Matthew Brown, energy lawyer at LexisNexis and Andy Compton, director at Compton Energy Associates Electricity transmission/distribution, Energy networks, Interconnection, Opinion, Compton Energy Associates, Electricity Interconnectors, interconnection, LexisNexis

Matthew Brown, energy lawyer at LexisNexis and Andy Compton, director at Compton Energy Associates, discuss the value in interconnection with overseas electricity markets.

The publication of National Grid’s 2018 Future Energy Scenarios (FES) document, together with the latest GB Capacity Market pre-qualification process kicking-off, provide ongoing impetus for debate on the role of electricity interconnection in the GB market.

Unsurprisingly, FES continues to predict significant increases in the proportion of GB’s overall generation capacity which is derived from imported electricity. National Grid models a rise to as much as 19.8 GWs installed interconnection capacity by 2030 as new projects currently at the planning/construction phase are commissioned. By the mid-2020s, FES models that in certain scenarios, GB could be taking up to circa 50 terawatt hours (TWhs ) of its electricity from overseas;  a stark change, representing a potential increase of net imports from circa 6% of GB’s total electricity consumption in 2017 to  high of circa 17% (taking into account National Grid’s assumed changes in total electricity consumption in the relevant scenarios).

Historically, the various limbs of GB’s energy policy have (intentionally or otherwise) offered strong incentives to this increased penetration of interconnection and in many cases heightened the extent to which further interconnection comes instead of domestic generation, rather than as a back-up insurance policy.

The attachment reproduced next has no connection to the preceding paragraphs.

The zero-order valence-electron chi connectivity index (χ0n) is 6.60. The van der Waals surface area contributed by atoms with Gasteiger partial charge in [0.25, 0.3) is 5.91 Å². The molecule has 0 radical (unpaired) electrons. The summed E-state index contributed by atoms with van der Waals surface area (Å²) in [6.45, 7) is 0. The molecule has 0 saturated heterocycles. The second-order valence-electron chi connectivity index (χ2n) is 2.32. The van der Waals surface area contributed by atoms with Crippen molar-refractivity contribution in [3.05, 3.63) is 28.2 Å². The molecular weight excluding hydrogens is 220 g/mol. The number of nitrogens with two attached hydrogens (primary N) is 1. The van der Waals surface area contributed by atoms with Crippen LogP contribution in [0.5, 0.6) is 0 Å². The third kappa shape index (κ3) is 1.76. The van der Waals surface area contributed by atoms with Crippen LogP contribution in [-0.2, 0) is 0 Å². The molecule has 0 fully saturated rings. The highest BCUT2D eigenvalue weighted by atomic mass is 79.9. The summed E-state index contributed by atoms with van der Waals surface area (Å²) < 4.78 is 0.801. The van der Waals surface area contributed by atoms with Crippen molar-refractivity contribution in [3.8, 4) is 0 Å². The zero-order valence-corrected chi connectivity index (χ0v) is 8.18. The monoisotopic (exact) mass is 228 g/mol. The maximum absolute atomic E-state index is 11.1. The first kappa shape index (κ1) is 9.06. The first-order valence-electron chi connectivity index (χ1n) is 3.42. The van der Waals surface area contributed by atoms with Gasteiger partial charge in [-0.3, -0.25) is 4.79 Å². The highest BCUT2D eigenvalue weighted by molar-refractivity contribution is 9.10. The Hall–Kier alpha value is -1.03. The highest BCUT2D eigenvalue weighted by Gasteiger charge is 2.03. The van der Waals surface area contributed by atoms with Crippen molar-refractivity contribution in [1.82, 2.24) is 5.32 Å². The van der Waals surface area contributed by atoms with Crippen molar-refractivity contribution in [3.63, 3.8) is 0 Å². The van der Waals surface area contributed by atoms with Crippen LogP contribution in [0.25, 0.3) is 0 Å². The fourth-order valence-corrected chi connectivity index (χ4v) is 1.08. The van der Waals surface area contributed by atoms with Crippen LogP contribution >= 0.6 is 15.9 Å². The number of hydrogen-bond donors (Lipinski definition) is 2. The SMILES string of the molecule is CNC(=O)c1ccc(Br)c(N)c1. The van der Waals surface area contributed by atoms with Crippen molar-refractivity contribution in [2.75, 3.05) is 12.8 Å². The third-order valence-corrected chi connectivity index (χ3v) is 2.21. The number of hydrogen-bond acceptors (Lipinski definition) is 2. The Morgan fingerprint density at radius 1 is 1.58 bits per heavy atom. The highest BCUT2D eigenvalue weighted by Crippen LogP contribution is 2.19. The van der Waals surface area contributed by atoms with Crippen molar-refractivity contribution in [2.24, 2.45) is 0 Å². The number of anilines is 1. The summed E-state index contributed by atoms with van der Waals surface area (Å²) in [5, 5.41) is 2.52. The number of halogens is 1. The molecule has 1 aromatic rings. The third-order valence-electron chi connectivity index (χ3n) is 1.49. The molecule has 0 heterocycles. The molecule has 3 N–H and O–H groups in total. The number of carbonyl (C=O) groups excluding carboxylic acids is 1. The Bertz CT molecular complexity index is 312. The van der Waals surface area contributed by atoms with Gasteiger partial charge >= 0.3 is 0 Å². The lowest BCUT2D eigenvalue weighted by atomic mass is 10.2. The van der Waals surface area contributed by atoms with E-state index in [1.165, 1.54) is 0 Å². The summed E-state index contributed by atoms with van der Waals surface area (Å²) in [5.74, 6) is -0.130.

Interconnection (both prospective and existing) is of course able to bid for Capacity Market support. As has been widely reported, in recent auction rounds the wider economics of interconnection has enabled it to accept support at a relatively low level. This has contributed to clearing prices being set at too low a level to support the delivery of certain new domestic generation projects (in particular new build gas), meaning interconnection capacity replaces rather than supplements the construction of such generation projects.

Furthermore, the derating methodology (through which the Capacity Market establishes the level of capacity which each technology type can be relied upon to deliver) appears relatively generous for interconnection. This methodology looks to differentials between relevant markets’ power exchange prices together with historic performance (where available), technical factors and National Grid modelling. However, it has been questioned whether this stacks-up with real world interconnection performance during times of system stress. That question of real world performance represents one discrete aspect of a more pervasive concern: how cautious should we be on the likelihood and impact of simultaneous system stress in GB and the domestic systems of overseas generation? The derating methodology for interconnection does allow the government to take into account ‘publically reported concerns about the supply of electricity…in the country or territory’ to which the interconnector connects. However, where domestic generation capacity has not been built, such reactive changes to the Capacity Market approach on interconnection may come after the horse has bolted.